There is very little economic data available for an integrated cannabis model as the plant and its benefits have been suppressed for such a long time. Early estimates for a co-operative farming and agro-processing model based on empowering small farmers as a strategy to regenerate rural economies indicate considerable economic potential.
An agricultural co-operative hub model of 20,000 hectares supported by an estimated 10,000 small farmers, each farming two hectares and employing an additional agricultural labourer per hectare would create 30,000 jobs. The processing hub would house a series of decortication technologies required to process up to 50,000 tons of fibre and 120,000 tons of hurd employing 150 plant and support workers.
The potential income per farmer per hectare is dependent on bio-region, climatic conditions and seed strains. Conservative estimates indicate that per hectare, stalk biomass is worth R50,000, fibre R18,000, seed R155,000 and cannabinoids R100,000. Average income per hectare is about R175,000, generating revenue of R350,000 for a small farmer on two hectares and revenue of R3.5-billion per co-operative hub farming 20,000 hectares. Ten hubs farming 200,000 hectares could potentially generate R35-billion in revenue. Additional added value from developing finished products still needs to be determined.
There are also noteworthy climate crisis mitigation benefits to cannabis farming and the possibility to access climate funding to roll out an industrial cannabis strategy. Cannabis sequesters up to 10,000 tons of carbon per hectare, where one co-operative hub could sequester up to 200 million tons of carbon.
The objective is to develop a multi-billion-rand industrialised cannabis value chain that enables the empowerment of small-scale farmers and the development of agro-processing co-operative hubs that focus on developing the following value chains:
The seed can be processed into food with a focus on preventative healthcare to boost the diet of the poor in the form of hemp hearts, the inside of the seed, or protein powder made from crushing the seed shell. Both are extremely high in proteins and omega essential fatty acids. The seed can also be cold pressed into an oil for human consumption.
Bio-fuel and plastic
The seed can be cold pressed into oil, the whole plant can be processed for fuel through a pyrolysis process or converted into ethanol by a fermentation process. There is also huge potential for an eco-friendly bio-plastics industry that will start to reverse land and sea plastic pollution.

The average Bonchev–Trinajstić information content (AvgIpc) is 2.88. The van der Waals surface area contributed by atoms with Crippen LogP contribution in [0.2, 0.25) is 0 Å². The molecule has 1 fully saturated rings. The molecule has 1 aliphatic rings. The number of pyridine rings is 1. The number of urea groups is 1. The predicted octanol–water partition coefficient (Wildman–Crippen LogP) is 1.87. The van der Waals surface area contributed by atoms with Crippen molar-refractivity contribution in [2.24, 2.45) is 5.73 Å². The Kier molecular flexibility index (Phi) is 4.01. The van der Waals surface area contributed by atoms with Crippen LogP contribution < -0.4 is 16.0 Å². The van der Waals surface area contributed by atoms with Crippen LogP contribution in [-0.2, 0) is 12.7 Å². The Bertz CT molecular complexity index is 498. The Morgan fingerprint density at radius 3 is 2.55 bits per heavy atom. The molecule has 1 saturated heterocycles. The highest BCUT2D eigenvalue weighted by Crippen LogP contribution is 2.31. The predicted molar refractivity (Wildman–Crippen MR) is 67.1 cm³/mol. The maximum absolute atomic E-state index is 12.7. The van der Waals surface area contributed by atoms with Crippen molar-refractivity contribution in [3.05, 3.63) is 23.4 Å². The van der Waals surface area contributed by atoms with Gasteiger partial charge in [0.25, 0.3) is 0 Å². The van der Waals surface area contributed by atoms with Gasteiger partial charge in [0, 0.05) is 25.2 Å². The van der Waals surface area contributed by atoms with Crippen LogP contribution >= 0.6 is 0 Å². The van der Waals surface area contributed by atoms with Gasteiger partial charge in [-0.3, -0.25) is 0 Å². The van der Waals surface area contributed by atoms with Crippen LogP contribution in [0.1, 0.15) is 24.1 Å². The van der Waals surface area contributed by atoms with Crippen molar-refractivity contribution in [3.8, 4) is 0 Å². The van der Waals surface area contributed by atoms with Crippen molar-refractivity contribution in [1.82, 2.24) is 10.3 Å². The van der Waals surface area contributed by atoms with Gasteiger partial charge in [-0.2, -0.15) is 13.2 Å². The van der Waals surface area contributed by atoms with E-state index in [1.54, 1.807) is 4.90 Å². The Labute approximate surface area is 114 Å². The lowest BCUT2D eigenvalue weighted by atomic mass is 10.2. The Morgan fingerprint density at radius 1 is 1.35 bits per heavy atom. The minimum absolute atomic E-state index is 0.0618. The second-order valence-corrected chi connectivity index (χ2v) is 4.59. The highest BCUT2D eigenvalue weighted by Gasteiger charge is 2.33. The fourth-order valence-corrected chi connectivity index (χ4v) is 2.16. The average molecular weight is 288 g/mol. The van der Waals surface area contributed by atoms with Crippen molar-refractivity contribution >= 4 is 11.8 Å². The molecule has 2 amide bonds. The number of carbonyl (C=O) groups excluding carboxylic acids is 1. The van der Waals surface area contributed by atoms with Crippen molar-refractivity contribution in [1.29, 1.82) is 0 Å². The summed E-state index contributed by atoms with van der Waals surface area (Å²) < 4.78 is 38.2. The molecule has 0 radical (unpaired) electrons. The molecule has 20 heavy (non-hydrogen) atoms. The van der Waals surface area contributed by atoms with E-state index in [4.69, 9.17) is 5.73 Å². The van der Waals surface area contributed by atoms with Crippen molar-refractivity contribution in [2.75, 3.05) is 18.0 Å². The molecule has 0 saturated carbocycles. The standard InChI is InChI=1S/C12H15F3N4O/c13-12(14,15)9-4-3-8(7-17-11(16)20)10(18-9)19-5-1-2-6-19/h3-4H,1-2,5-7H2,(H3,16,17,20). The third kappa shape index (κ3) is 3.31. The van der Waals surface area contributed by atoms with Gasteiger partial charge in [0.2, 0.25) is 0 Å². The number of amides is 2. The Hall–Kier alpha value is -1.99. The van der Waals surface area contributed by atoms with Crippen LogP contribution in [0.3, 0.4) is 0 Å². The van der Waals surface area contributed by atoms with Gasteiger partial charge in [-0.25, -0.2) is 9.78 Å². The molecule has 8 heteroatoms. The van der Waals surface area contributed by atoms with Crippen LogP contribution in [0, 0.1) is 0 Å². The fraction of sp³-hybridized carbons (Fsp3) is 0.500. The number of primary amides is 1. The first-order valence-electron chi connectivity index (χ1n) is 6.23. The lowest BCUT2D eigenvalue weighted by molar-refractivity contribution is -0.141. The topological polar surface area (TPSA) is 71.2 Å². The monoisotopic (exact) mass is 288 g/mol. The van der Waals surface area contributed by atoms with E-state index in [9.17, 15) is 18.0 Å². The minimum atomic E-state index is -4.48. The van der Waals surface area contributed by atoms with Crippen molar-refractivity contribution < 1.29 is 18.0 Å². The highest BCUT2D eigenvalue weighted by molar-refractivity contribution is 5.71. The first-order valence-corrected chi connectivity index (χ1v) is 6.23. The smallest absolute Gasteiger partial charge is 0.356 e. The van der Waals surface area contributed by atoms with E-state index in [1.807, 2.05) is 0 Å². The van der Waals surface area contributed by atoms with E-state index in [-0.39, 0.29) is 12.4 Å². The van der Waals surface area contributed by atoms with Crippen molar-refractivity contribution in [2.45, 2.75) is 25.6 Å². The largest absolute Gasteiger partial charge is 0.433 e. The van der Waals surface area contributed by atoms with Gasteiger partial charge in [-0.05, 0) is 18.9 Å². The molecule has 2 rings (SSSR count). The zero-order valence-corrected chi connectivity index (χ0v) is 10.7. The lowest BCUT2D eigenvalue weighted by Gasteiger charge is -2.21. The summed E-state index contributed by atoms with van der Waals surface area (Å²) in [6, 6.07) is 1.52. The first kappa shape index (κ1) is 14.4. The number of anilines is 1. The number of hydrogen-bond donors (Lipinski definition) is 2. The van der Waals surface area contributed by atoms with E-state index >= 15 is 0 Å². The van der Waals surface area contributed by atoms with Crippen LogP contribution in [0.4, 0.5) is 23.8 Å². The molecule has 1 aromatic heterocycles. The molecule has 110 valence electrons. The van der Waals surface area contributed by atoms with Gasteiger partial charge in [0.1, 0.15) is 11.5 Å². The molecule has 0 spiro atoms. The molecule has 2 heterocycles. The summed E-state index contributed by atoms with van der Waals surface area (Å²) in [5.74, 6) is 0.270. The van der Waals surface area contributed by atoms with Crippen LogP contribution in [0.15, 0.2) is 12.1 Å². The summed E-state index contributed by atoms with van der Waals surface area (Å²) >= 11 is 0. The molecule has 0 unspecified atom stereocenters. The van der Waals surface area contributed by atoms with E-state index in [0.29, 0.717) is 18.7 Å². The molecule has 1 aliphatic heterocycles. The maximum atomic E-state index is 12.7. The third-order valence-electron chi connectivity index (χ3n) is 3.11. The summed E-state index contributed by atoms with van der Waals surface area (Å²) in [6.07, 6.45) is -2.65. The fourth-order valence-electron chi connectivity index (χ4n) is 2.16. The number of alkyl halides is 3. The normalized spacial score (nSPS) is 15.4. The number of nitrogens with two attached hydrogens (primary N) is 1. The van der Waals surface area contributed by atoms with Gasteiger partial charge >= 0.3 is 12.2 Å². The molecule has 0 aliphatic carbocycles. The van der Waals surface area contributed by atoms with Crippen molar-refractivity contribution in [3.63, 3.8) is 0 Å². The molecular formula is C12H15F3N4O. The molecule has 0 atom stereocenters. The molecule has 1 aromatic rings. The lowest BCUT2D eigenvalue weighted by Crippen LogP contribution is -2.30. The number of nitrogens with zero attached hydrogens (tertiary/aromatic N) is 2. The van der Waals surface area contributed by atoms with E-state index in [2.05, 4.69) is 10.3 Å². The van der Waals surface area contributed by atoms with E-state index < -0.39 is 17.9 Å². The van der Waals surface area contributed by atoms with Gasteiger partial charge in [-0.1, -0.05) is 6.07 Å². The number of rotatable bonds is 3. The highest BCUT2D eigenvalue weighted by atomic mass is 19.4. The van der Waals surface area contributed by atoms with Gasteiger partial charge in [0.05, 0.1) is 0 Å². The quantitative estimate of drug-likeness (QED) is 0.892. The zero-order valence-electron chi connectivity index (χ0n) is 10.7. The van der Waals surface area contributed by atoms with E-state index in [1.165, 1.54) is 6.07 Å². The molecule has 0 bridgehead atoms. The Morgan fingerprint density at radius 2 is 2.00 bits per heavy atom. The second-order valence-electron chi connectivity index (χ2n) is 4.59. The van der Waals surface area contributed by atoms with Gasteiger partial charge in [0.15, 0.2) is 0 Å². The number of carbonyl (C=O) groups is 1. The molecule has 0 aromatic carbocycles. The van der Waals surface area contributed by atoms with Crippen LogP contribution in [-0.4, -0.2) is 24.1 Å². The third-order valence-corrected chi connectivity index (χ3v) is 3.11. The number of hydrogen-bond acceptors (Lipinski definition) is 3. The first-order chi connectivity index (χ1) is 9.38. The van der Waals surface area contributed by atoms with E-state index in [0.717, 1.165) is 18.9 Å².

The inner part of the stalk, the hurd, can be processed into hempcrete for building houses that are stronger, fire- and moisture-proof and more durable. Communities can grow and build their own homes transforming the government’s housing programme from handouts to skills development and empowerment. The hurd can also be processed into eco-friendly insulation and pressed fibre-board similar to existing wood-based options.
The outer part of the stalk, the bast fibres, can be used to make textiles that are extremely versatile and used for a wide variety of applications from accessories, shoes and furniture, to home furnishings.
Paper is made from either the hurd or bast fibre. Industrial cannabis/hemp paper is a valuable alternative to conventional paper made from trees, and could provide a more renewable source for much of the world’s paper needs — one acre of hemp can produce as much paper as four to 10 acres of trees over a 20-year cycle. Hemp stalks grow in four months, whereas trees take at least 20 years.
Cannabis medicines were once the most commonly used medicines in the world until the 1920s and were listed in the US Pharmacopoeia until the mid-1930s. Today medical cannabis is playing an increasingly significant role and offers potentially cheap healthcare solutions for a variety of ailments that can directly contribute to primary and preventative health care on a community level and pharmaceutical medicines for specific conditions.
There are also substantial opportunities to develop new technologies for modern processing and to adapt or use existing technologies lying dormant in the country such as the R100-million DTI-funded fibre processing plant near Winterton.
In order to rapidly develop the economic potential of cannabis in SA, innovative world-leading legislative changes will be required to create the enabling conditions to rapidly unlock cannabis markets where:
The existing Constitutional Court ruling for Responsible Adult Use needs to be expanded as it excludes all people without access to private land from cultivating cannabis and therefore access to cannabis so as to include the ability to cultivate, extract, process, manufacture and sell cannabis-based products for recreational use, along the same lines that alcohol and tobacco are currently regulated so as to be inclusive.
Covid-19 provides South Africa with the economic and social necessity to draw on all its available resources to ensure a resilient recovery and to make policy decisions that work towards rapidly regenerating our society and economy. The country’s long history of illicit cannabis production and export puts us in a strong position to develop a local cannabis market that unlocks the entire value chain, stimulates economic growth and generates substantial tax revenue for the fiscus.
The rapid introduction of far-reaching, proactive and empowering legislation is required to create the conditions to allow cannabis the possibility to restore the dignity of ordinary people, creating jobs for meaningful work, to grow and manufacture their own food, fuel, fibre, shelter and medicine in a green sustainable way. DM